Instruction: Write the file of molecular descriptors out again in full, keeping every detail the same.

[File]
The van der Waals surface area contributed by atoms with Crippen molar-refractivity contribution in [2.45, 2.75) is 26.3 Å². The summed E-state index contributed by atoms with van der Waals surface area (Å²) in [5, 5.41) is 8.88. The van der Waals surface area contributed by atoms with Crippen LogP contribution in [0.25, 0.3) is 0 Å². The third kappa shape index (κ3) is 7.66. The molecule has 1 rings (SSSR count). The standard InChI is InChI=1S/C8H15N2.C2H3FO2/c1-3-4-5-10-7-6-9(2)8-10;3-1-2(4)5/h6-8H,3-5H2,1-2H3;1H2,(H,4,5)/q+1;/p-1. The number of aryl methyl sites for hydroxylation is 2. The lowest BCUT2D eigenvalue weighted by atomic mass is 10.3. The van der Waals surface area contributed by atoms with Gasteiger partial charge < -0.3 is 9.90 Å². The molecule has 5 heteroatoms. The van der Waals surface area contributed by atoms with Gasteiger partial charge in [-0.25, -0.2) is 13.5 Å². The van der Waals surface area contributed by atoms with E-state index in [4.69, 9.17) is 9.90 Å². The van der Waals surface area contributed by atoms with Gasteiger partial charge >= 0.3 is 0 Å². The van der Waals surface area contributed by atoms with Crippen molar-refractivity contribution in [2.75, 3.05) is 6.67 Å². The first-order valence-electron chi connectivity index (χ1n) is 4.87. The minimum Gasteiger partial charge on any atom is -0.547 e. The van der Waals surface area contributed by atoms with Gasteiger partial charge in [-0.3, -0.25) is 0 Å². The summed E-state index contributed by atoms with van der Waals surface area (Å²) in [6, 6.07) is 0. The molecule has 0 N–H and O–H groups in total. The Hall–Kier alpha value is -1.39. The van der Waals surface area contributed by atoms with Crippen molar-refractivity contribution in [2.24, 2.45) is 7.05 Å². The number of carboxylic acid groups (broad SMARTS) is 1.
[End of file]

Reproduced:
The van der Waals surface area contributed by atoms with Crippen molar-refractivity contribution in [2.45, 2.75) is 26.3 Å². The summed E-state index contributed by atoms with van der Waals surface area (Å²) in [5, 5.41) is 8.88. The van der Waals surface area contributed by atoms with Crippen LogP contribution in [0.25, 0.3) is 0 Å². The third kappa shape index (κ3) is 7.66. The molecule has 1 rings (SSSR count). The standard InChI is InChI=1S/C8H15N2.C2H3FO2/c1-3-4-5-10-7-6-9(2)8-10;3-1-2(4)5/h6-8H,3-5H2,1-2H3;1H2,(H,4,5)/q+1;/p-1. The number of aryl methyl sites for hydroxylation is 2. The lowest BCUT2D eigenvalue weighted by atomic mass is 10.3. The van der Waals surface area contributed by atoms with Gasteiger partial charge < -0.3 is 9.90 Å². The molecule has 5 heteroatoms. The van der Waals surface area contributed by atoms with Gasteiger partial charge in [-0.25, -0.2) is 13.5 Å². The van der Waals surface area contributed by atoms with E-state index in [4.69, 9.17) is 9.90 Å². The van der Waals surface area contributed by atoms with Gasteiger partial charge >= 0.3 is 0 Å². The van der Waals surface area contributed by atoms with Crippen molar-refractivity contribution in [2.75, 3.05) is 6.67 Å². The first-order valence-electron chi connectivity index (χ1n) is 4.87. The minimum Gasteiger partial charge on any atom is -0.547 e. The van der Waals surface area contributed by atoms with Gasteiger partial charge in [-0.3, -0.25) is 0 Å². The summed E-state index contributed by atoms with van der Waals surface area (Å²) in [6, 6.07) is 0. The molecule has 0 N–H and O–H groups in total. The Hall–Kier alpha value is -1.39. The van der Waals surface area contributed by atoms with Crippen molar-refractivity contribution in [2.24, 2.45) is 7.05 Å². The number of carboxylic acid groups (broad SMARTS) is 1.